8) How easy is it to get packages/mail from the US?
- If you’re in Kabul, it’s moderately easy. APO (military mail) is the fastest, and there are APO offices on the ISAF compound and at Camp Eggers. Delivery times vary widely. We’ve had packages arrive in as little as 8 days, and as long as 6 weeks. Obviously mail times are slower around the holidays.
- You can also use the DPO, but it’s much slower.
- I have no idea what mail service is like for staff in the field. I’d guess that if you’re posted at one of the regional platforms (Bagram, Mazar, Herat, Kandahar) it’s probably mediocre. If you’re out at a remote PRT or DST….I’m guessing it’s pretty bad.
- Yes to all. We have officers in Kabul; we have officers in the field. Some stay put behind their desks, and some are out meeting with implementing partners in the field. It’s highly variable from position to position. Sorry I can’t clear this up for you!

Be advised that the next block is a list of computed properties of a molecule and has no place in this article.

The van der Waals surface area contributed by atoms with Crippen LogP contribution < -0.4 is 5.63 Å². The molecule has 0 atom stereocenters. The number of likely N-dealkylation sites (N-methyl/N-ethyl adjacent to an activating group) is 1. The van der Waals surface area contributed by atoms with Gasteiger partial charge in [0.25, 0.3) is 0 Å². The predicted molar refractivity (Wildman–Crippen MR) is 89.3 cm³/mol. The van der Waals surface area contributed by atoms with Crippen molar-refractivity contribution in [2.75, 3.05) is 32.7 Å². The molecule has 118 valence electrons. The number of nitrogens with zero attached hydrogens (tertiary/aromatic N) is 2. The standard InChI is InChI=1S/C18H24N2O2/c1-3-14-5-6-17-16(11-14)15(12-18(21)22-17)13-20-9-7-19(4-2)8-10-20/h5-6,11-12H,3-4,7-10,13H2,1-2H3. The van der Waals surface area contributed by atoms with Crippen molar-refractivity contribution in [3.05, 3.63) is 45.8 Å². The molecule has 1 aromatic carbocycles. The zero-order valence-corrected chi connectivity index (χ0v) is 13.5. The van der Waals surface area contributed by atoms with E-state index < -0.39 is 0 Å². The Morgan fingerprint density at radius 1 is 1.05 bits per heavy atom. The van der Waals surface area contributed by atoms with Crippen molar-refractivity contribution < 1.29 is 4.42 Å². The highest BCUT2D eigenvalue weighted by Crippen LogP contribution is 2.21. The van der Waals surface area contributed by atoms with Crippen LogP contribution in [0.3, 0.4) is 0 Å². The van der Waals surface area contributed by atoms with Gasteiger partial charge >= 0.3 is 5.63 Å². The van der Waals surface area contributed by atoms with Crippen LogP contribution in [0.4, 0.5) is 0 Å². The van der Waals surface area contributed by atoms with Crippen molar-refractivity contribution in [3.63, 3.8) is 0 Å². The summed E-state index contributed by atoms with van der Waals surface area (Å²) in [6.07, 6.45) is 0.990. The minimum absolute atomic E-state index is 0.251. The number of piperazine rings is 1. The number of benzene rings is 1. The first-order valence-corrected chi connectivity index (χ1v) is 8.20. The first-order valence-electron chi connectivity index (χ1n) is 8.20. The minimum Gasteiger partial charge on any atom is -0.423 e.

- Skype works pretty well in Kabul. The picture quality isn’t always great, and the audio delay is pretty severe. But I Skype with my parents about once a week, and it’s worked out pretty well. I actually would prefer to use G-chat (I think the quality is better) but I have yet to convince my folks to actually sign up for a GMail account!
- If you’re in Kabul, you can call any US number from an Embassy land line. I call my Grandma every month or so, and the connection is fine.
- Once again, I don’t really know what the phone situation is like for staff in the field, and it’s of course variable from location to location. I do have a colleague here whose husband is working out of Herat, and they’re able to Skype. But that’s a regional platform, where the living conditions and amenities are a little more plush than a remote PRT or DST.